From Wikipedia, the free encyclopedia

Bitconnect (BCC) is an open-source cryptocurrency which has been described as a high-yield investment program. Bitconnect experienced a major crash on 16 January 2018 in which the market capitalization (supply multiplied by the unit price) went from 2 Billion USD to 130 million USD, a 15-fold decrease.[4] The crash has been described[by whom?] as an indicator of a wider crash of other major cryptocurrencies.[5] The site has also been advertising an initial coin offering for Bitconnect X (BCCX) as an “open source, ponzi-ish blockchain based, decentralized cryptocurrency.”[6]

Criticism and collapse

Bitconnect has been suspected of being a Ponzi scheme[7] because of its multilevel marketing structure and because of other reasons.[8][9][10] The Bitconnect Coin was among the world’s top 20 most successful cryptocurrency tokens until its price plunged 65 percent starting January 3, 2018. Shortly after, on January 16, it announced it would shut down its cryptocurrency exchange and lending operation after regulators from Texasand North Carolina issued a cease and desist order against it.[11][12][13][14] After BCC hit an all-time high of US $463 in December 2017, it declined to US $5.92 as of January, 30, 2018.[15]

Bitconnect has said it will refund all outstanding loans at a rate of US $363.62 to the Bitconnect Wallet in form of BCC.[9][16][17]

A video of a keynote speech by Carlos Matos[18] at a Bitconnect event has since gone viral and become an Internet meme.[19][20]


  1. ^ finder (2 January 2018). “What is BitConnect (BCC) and how does it work? – finder UK”. Retrieved 30 January 2018.
  2. ^
  3. ^ “BitConnect (BCC) price, charts, market cap, and other metrics – CoinMarketCap”. Retrieved 30 January 2018.
  4. ^ “BitConnect Cryptocurrency Market Capitalization”.
  5. ^ Cuthbertson, Anthony (2018-01-17). “Is this “Ponzi scheme scammer” to blame for bitcoin’s price crash?”. Newsweek. Retrieved 2018-01-18.
  6. ^ “Crypto Lending Site’s Shutdown Renews Ponzi Scheme Claims”. 2018-01-17. Retrieved 2018-01-18.
  7. ^ Popper, Nathaniel; Bowles, Nellie (2018). “Bitcoin Falls Below $10,000 as Virtual Currency Bubble Deflates”. The New York Times. ISSN 0362-4331. Retrieved 2018-01-18.
  8. ^ Williams, Sean. “BitConnect, Alleged Crypto Ponzi Scheme, Shutters Its Lending and Exchange Services and Plunges 92%”. The Motley Fool. Retrieved 2018-01-18.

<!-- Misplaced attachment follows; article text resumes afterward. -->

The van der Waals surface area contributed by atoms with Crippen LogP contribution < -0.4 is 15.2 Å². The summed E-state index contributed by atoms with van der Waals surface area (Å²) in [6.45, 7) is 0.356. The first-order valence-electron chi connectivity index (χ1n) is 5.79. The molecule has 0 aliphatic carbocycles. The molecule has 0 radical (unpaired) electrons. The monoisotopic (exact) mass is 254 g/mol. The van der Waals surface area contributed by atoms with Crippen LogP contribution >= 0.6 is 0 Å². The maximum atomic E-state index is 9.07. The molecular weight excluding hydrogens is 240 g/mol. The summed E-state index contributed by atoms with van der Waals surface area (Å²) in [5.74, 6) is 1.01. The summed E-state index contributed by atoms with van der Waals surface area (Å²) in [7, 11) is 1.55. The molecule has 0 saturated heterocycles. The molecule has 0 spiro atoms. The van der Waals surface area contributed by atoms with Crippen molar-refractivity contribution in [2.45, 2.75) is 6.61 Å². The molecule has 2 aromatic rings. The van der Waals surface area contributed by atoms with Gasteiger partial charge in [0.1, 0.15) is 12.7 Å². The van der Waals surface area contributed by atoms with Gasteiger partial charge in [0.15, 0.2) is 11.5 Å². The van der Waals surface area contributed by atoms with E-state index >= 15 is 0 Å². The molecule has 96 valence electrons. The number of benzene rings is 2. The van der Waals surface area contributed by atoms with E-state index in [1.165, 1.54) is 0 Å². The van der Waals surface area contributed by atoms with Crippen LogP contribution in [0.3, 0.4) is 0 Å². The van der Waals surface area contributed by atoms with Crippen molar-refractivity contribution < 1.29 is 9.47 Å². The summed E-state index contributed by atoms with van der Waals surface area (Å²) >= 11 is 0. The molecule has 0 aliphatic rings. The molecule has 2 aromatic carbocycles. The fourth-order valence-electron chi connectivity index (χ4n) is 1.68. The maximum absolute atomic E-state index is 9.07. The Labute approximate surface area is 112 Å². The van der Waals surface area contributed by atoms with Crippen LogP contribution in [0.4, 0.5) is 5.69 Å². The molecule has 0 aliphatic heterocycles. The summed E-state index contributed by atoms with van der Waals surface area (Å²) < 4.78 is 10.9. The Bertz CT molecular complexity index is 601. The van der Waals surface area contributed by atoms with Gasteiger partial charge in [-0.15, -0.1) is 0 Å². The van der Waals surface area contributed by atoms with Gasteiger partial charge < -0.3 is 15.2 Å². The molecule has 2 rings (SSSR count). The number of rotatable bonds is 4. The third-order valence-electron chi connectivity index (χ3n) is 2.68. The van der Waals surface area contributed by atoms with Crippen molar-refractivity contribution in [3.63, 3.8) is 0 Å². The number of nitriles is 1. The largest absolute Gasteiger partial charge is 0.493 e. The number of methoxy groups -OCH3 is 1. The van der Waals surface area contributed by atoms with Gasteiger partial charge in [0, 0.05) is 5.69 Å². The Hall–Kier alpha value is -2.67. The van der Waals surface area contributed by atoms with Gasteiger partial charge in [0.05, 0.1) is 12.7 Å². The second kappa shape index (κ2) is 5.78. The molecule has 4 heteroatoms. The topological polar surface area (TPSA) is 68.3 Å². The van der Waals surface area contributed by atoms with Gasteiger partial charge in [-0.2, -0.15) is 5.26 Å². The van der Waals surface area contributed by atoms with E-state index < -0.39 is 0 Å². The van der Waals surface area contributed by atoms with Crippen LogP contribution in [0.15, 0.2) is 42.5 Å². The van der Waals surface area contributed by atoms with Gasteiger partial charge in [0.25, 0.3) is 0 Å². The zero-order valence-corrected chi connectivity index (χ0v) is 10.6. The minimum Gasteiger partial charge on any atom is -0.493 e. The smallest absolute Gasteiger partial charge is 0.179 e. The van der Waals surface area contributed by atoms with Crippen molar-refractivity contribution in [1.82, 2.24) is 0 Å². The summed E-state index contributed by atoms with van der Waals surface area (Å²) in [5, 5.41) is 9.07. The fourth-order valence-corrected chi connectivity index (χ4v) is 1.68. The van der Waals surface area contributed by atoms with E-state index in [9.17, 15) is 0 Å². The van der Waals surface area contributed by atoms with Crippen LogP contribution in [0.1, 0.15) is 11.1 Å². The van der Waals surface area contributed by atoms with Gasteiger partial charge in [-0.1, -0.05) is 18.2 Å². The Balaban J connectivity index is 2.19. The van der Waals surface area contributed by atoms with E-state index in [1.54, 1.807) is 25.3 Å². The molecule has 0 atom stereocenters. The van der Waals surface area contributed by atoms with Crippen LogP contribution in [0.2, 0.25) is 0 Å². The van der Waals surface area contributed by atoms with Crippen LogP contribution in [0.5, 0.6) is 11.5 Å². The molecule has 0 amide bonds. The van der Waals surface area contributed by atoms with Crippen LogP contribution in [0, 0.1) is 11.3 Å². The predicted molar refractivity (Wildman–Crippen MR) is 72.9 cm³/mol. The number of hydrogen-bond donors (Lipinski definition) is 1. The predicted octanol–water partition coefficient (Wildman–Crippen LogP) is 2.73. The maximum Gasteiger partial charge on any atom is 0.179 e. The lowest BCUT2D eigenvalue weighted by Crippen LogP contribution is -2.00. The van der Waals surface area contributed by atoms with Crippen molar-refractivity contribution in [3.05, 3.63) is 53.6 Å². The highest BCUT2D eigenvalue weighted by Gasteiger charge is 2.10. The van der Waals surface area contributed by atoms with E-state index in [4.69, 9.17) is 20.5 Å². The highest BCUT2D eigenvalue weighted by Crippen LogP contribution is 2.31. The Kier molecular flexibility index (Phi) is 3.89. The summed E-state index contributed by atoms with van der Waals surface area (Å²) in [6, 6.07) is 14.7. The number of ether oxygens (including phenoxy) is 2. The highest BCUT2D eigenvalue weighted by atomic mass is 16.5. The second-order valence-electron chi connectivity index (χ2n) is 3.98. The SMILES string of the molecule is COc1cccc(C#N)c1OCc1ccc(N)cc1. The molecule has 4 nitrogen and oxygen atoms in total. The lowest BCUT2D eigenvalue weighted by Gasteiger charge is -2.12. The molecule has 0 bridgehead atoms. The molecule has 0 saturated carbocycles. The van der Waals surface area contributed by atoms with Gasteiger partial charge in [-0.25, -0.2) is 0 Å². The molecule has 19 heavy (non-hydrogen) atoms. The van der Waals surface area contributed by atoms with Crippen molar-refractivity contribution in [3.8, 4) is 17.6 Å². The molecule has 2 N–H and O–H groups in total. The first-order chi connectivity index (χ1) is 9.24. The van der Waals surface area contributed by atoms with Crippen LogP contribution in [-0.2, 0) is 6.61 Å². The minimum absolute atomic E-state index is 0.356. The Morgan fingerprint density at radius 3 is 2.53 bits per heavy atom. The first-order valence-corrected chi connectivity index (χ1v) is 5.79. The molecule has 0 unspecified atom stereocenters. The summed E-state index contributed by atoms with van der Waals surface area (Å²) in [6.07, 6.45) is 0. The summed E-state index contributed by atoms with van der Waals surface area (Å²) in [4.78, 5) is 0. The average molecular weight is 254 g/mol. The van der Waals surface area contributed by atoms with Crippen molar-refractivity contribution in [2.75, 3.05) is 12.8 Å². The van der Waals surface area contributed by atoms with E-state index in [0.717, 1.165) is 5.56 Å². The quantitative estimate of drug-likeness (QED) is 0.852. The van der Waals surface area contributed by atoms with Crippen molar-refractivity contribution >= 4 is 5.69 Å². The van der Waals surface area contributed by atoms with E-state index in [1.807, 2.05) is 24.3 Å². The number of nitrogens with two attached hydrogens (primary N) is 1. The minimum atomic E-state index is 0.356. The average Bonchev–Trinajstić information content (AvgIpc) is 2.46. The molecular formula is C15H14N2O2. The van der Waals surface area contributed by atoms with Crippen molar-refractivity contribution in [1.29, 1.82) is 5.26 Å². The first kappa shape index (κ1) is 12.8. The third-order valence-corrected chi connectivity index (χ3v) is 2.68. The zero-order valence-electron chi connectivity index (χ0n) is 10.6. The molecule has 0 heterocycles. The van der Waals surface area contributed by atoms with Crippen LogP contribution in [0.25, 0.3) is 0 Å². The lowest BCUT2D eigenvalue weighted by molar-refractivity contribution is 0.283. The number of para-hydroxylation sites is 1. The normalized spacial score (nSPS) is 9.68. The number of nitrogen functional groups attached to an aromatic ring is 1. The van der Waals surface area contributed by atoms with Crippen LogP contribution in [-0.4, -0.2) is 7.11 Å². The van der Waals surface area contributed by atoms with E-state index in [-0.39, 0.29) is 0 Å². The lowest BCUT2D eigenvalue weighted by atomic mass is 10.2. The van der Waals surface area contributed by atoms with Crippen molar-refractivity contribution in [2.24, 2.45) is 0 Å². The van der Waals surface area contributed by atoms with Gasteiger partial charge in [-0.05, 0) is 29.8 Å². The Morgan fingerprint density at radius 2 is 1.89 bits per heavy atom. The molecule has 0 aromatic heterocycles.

9. ^ Jump up to:a b Tepper, Fitz. “Bitconnect, which has been accused of running a Ponzi scheme, shuts down”. TechCrunch. Retrieved 2018-01-18.
  10. ^ Cheng, Evelyn (2018-01-17). “Digital currency plunge may be healthy for cryptocurrency market”. CNBC. Retrieved 2018-01-18.
  11. ^ McKay, Tom. “BitConnect, Anonymously-Run Crypto Exchange, Crashes After States Issue Cease and Desists”. Gizmodo. Retrieved 2018-01-17.
  12. ^ “BitConnect Closes Exchange as States Warn of Unregulated Sales”. 2018-01-16. Retrieved 2018-01-17.
  13. ^ Swearingen, Jake. “The Rise and Fall of BitConnect, the Sketchiest Crypto Exchange”. New York Magazine – Select All. Retrieved 2018-01-17.
  14. ^ “Crypto News Update”. 2018-01-17. Retrieved 2018-01-18.
  15. ^ “Coin Market Cap BitConnect (BCC) Price (01-30-2018)”. coinmarketcap. January, 30, 2018. Retrieved 2018-01-30. Check date values in: |date= (help)
  16. ^ “Changes coming for the Bitconnect system – Halt of lending and exchange platform”. BitConnect. 2018-01-16.
  17. ^ “Bitconnect Shut Down it’s Lending Platform Officially for Good”. 2018-01-16.
  18. ^ “Carlos Matos (@CarlosMatos80) | Twitter”. Retrieved 2018-01-31.
  19. ^ Mix (2018-01-17). “How BitConnect pulled the biggest exit scheme in cryptocurrency”. The Next Web. Retrieved 2018-01-30.
  20. ^ cryptomeme (2018-01-18), BitConnect :New Music Video Carlos from NY- hey hey hey, retrieved 2018-01-31

Leave a Reply

Community Donation

To donate Copy and Paste the wallet address below:

BTC: 1CUTQThs3WpB2La1L5cAnfXbsJUtHvGdF5

LTC: Lfskgn1kxwnDHV5dqoAtMVb9izjjxsCcMa

DOGE: DGPgnfg5uUFKCbYxo5hrzsq2iCKEheieJe

DGB: DQhS3QqaB1duR5VQ3V2ghLoH5mGce11sjq